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Good and Plenty! ~ Black Tegulas ~

Posted by Jody on March 29, 2012

Black Tegulas (Tegula funebralis) are extremely common finds along the Pacific coast of the United States.  Also known as Black Turbans, they live along the shoreline and rocks of the upper and middle intertidal zones from Vancouver Island, British Columbia to the central Baja California peninsula. These little beauties are often found packed tightly into neat and tidy clusters on rocky surfaces and in crevices.

Black Tegulas in a Cluster

A beautiful deep purple-black, the Black Tegula has a sturdy, top shaped shell.  The very tip, or apex, of the shell is usually worn away, revealing a pretty, pearly white layer just beneath the outer smooth, black surface. The inside of the shell is also a pearlescent white. Members of the Top Shell Family (Trochidae), Black Tegulas are herbivores, feeding on seaweed and algae. These plentiful marine snails grow to ¾” – 1 ¾” high.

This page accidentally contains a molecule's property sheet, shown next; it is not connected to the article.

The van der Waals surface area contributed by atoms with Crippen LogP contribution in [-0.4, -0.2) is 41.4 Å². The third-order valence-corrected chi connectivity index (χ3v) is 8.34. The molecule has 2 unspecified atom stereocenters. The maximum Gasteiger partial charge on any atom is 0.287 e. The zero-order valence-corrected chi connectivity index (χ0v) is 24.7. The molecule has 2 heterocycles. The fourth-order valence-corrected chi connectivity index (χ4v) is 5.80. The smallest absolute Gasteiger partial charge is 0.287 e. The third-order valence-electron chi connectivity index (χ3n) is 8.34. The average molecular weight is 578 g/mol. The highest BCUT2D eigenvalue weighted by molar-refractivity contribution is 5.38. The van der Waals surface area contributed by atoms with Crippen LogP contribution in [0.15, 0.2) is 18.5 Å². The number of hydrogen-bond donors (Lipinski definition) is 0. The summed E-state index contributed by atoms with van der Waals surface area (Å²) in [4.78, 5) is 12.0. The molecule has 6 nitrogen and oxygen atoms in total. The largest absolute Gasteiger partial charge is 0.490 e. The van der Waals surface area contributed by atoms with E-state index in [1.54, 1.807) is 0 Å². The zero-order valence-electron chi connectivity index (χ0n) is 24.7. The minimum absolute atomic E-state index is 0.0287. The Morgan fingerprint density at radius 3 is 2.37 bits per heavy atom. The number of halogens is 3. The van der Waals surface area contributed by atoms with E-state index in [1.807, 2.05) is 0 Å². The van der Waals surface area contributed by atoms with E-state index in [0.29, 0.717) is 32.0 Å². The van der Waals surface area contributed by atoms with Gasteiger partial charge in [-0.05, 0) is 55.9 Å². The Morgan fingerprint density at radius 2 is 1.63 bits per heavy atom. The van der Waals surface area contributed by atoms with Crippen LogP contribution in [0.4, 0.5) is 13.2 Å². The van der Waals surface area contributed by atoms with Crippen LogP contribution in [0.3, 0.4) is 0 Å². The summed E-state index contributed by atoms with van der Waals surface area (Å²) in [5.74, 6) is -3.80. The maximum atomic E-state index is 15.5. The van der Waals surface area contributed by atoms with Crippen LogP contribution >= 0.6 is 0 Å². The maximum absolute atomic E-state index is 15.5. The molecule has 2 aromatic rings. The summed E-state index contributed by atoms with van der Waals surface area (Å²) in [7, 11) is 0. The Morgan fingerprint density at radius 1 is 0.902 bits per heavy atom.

Black Tegulas -Tegula funebralis- pictured with anemones in upper intertidal zone.

Black Tegulas are an especially fun discovery in their typical tide pool environment.  Get close, be patient, and watch carefully. What is really living in those shells? Are you actually seeing legs?  Could be! You’ll surely discover that some of these strong, solid shells have become comfortable (and, extremely affordable) housing for hermit crabs!

Picking up vacated Black Tegulas on the beach is the best way to collect these rugged, beautifully colored seashells.  As beach treasures, they are the perfect addition to any beachcomber’s treasure trove!

Have a great day at the beach!

~~~~~

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